Copy of his birth certificate, immunization record, passport, health card

Swimming with baby was an amazing first.

We loved all the time with each other, with him and with our family. For the rest of the trip photos, scroll down, past the last of the items from our travel must-haves.


Fanny pack, a carry on for us, carry on Diaper bag, small purse, big suitcase x 2 (one for us and one for all the baby stuff), a small suitcase of diapers and formula.

We made a call to set up/confirm our travel insurance/health insurance, etc.

We arranged a cat and house sitter, and also opted to use the Park ‘N Fly valet service (plus detailing) so we came home to a happy cat, safe home and a clean car.

Adios, Mexico and Gracias for a great first vacay with our blossoming family.


Now, listen…
Always time for a tasty snack.

Enamoured of pom poms

Stroller styles

Our little global traveller

Nautical vibes

Out at the Tuesday Market

Family photo at NickSan


Big Baby-sized Beer

Hot Mama, with our Milk Snob Stroller cover

Babiators. And a babe x2
Hard to believe our little one is 11 weeks old!

What are your travel must-haves? Share your faves in the comments!

All about the bust


Inspired by easy access to the boobs, these are the outfits that are in rotation right now – as a newly-nursing mama. 

First up, ASOS; they have an amazing selection of basics, as well as nursing/maternity dresses and tops, so cute that they don’t even look like nursing specific garments.

ASOS DESIGN Maternity Nursing Cami With Clips 2 Pack SAVE

Zara is a treasure trove of items that aren’t nursing specific, but sure do fit the bill. 

I can’t wait to wear this in Mexico when we head off with our little one in tow. 

Zara checked dress
Draped checked blouse, riding the plaid trend from fall into winter.
Zara dress
Oversized patchwork shirt – Zara
Bird satin tunic – Zara

The basics already in your closet can also find their way into nursing-friendly outfits. 

I made a point of sectioning off my closet, moving conducive items to the front of drawers (I fold Marie Kondo style, like library books in my drawers, spine up), and in the closets I have a section just for items that ‘fit’ as nursing wear. 

The penchant for sleepleisure is perfect for moms (or anyone, really). A cool relaxed pant and pajama-style top are easy, breezy, with full front access. 
This screams chic, while maintaining the comfort needed to plunk down on the floor, change a quick diaper or feed a writing child.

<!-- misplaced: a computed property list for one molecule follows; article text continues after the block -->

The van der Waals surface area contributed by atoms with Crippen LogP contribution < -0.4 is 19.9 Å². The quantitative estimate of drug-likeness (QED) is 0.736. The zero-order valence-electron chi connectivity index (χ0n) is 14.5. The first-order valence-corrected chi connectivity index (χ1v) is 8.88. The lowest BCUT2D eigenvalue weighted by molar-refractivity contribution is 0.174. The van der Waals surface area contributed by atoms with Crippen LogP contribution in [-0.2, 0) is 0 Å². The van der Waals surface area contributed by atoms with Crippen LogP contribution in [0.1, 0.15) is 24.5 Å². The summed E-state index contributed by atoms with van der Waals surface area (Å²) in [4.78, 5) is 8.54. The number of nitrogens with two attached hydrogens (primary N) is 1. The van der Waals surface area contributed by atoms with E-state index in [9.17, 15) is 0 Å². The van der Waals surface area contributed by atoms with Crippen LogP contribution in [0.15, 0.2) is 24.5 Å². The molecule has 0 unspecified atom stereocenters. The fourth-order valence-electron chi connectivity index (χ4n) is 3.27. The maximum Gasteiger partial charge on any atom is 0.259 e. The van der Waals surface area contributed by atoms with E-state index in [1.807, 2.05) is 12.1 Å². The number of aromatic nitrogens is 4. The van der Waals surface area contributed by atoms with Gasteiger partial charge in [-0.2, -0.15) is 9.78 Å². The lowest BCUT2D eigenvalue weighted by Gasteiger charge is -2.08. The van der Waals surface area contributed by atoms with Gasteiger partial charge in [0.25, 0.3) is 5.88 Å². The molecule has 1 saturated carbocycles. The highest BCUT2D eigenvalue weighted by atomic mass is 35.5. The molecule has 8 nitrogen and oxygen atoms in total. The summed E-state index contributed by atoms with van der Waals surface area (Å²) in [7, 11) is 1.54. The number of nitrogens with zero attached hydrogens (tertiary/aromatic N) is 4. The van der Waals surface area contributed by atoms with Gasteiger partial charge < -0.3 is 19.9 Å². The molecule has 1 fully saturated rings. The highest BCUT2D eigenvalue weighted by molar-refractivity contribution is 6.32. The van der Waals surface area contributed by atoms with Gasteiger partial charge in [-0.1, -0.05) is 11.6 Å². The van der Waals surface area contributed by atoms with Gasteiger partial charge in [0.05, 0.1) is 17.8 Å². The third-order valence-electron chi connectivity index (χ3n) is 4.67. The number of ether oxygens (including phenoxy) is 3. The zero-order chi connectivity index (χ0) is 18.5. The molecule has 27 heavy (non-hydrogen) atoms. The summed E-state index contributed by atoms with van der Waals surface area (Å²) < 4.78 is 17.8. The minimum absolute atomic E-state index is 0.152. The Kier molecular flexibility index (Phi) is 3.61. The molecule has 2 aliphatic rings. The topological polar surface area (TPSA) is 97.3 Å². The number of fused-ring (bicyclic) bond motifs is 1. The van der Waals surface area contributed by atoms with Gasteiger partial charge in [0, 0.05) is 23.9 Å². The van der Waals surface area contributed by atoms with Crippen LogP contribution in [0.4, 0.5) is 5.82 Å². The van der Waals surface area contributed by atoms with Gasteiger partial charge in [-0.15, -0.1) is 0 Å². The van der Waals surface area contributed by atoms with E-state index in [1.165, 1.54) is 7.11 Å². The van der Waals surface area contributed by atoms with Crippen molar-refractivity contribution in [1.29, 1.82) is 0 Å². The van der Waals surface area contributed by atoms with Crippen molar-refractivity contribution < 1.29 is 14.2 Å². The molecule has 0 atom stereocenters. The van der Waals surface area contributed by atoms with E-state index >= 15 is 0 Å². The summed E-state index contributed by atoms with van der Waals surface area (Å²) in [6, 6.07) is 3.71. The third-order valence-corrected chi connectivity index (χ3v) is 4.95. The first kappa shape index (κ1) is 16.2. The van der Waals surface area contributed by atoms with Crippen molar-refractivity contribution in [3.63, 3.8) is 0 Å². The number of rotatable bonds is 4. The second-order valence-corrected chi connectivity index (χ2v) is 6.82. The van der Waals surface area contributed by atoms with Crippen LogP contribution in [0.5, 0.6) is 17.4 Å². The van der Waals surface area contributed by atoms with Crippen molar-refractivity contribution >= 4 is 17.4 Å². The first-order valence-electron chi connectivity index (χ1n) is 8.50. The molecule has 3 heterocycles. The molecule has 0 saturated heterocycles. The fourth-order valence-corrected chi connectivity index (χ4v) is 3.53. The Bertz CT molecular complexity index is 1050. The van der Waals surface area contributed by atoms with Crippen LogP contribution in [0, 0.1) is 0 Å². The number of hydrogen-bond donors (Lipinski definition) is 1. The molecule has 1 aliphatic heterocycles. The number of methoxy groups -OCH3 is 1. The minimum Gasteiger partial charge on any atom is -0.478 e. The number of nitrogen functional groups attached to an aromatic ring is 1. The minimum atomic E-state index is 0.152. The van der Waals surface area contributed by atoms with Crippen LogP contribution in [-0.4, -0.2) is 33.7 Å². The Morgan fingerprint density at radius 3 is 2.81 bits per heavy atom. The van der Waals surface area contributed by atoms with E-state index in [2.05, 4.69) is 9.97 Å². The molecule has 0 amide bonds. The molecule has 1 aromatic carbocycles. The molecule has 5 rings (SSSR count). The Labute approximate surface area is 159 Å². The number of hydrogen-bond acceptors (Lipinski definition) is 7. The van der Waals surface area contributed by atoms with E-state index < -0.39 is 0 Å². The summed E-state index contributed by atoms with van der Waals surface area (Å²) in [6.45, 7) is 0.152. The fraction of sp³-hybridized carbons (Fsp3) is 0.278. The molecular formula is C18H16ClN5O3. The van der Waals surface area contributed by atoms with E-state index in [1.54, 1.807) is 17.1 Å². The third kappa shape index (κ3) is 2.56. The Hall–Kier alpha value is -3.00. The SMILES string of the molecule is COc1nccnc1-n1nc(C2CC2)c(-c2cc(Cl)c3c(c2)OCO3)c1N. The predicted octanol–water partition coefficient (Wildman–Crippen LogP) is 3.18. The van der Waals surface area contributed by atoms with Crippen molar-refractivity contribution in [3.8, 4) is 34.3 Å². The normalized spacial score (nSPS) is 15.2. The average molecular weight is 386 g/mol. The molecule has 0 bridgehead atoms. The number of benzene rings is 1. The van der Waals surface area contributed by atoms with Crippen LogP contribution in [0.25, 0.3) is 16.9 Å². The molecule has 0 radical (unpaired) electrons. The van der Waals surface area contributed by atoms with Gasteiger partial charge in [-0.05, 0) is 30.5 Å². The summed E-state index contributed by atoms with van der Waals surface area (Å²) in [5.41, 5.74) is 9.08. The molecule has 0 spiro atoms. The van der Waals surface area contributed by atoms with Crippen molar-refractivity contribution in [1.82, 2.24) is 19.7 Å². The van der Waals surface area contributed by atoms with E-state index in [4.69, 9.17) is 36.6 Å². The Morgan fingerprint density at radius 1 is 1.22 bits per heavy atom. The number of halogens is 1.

Chicnico is on to something with this mustard-hued sweater. Wear anytime, anywhere. Almost.

From a site that boasts ‘sexy but modest’ clothing… this is definitely a wear-on-repeat idea. I have a Halston Heritage-inspired vintage silk dress, handed down from my mother, that looks pleasingly similar to this one!

More great cardigans from Lauren McBride. Versatile and cozy.

Rounding out the on-trend items on deck, we have a jumpsuit, onesie, or romper. I have a gorgeous crush velvet version in navy blue from Aerie/American Eagle. It’s surprisingly easy to wear and layered over a cropped t-shirt it actually functions like a nursing outfit, but also looks amazing and feels like a playsuit. Velvet is in demand this season, but has staying power since it keeps cropping up when the temperatures drop.

An easy, ‘yes.’ Who doesn’t have a patterned longline blazer or cardigan? Wear it over lingerie or a bedroom inspired tank. Double yes.

Basic, in the best possible way; buttons, waffle knit, loose and versatile. This even has snaps instead of buttons. I couldn’t ask for more.

What I like best about all these pieces is that many are items I already own. Others, I will be able to keep wearing them long after my little one has graduated to solids… which is, I think, a solid investment. 

Put a Ring On It – But Keep Your Mouth Shut About Other People’s Rings


Even though I’m already married and the ‘ring search’ is far behind me, I still love looking at engagement rings and seeing what is new and exciting in that world. On a blog I was reading recently a woman posted the following:

“I see so many posts about moissanite and never realized it’s as popular as it is. I was under the impression it was a relatively new creation. I have had several people ask me if my diamond ring is “real” and I have to admit that it bothers me. Also, how do you even respond to that? Anyway, I am looking forward to reading other points of view.”

My thoughts: